In case of abrupt arousal, anesthesiologists were allowed to administer a 50–100 mg propofol bolus IV; such an event was considered an exclusion criterion since this event affected sevoflurane consumption.
Anesthesiologists were instructed to guide the titration of general anesthesia using routine clinical signs in the standard practice group. The sevoflurane concentration was increased or intermittent bolus doses of sufentanil 5–10 μg IV were given in case of hypertension or tachycardia. Nicardipine 1–2 mg or esmolol (dose chosen by the anesthesiologist) IV was given if necessary. Hypotension was treated with IV fluid replacement or by a decrease in sevoflurane concentration, and finally, by ephedrine 3–6 mg IV or phenylephrine 20–100 μg IV if it was judged necessary. The sevoflurane concentration was decreased in case of bradycardia or IV atropine 0.5–1 mg IV was administered.
In both EEG-groups, anesthesiologists were instructed to adjust the sevoflurane concentration to keep BIS, SE, and RE values, in the respective group, in the range of 40–60. The manufacturers recommend this range as the adequate depth of general anesthesia (25,26). Intermittent bolus doses of sufentanil 5–10 μg IV were given if the difference between RE and SE was more than 10 for more than 2 min. The same bolus doses of sufentanil were given and nicardipine 1–2 mg IV if necessary in case of hypertension. Esmolol was given in case of tachycardia. Hypotension was treated with IV fluid replacement, and by ephedrine 3–6 mg IV or phenylephrine 20–100 μg IV if judged necessary. In case of bradycardia IV atropine 0.5 mg IV was administered.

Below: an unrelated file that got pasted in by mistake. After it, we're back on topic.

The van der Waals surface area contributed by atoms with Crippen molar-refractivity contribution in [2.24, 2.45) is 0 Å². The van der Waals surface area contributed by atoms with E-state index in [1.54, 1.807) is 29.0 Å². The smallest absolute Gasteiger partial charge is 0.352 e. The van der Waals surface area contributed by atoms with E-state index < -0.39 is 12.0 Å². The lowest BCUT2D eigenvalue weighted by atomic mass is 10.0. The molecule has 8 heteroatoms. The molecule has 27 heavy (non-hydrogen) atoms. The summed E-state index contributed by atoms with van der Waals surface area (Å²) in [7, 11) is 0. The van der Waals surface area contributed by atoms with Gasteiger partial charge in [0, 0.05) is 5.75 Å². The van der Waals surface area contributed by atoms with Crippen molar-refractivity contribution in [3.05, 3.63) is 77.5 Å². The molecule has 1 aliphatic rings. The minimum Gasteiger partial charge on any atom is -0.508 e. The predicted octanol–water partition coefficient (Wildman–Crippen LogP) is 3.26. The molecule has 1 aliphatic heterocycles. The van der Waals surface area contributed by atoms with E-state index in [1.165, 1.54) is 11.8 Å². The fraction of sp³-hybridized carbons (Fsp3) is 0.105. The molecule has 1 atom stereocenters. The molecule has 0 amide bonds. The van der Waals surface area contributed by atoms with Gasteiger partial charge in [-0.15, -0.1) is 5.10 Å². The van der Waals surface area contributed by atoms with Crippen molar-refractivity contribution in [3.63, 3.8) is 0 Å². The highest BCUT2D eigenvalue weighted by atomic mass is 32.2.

Approximately 20 min prior to the scheduled end of surgery, the titration of the following drugs was started for postoperative IV analgesia (IV morphine 0.1–0.15 mg/kg, paracetamol, nefopam, and nonsteroidal antiinflammatory drugs).
Sevoflurane administration was interrupted at the beginning of skin closure. The fresh gas flow was increased to 6 L/min of pure oxygen at the end of skin closure, the moment which was also defined as the beginning of the recovery period. Simultaneously, complete neuromuscular recovery was ensured by train-of-four and double-burst stimulation monitoring. Residual neuromuscular blockade was reversed with atropine 15 μg/kg IV and neostigmine 40 μg/kg IV if necessary. Emergence from anesthesia was assessed by measuring the time to spontaneous eye opening and tracheal extubation, the latter corresponding to the end of the recovery period.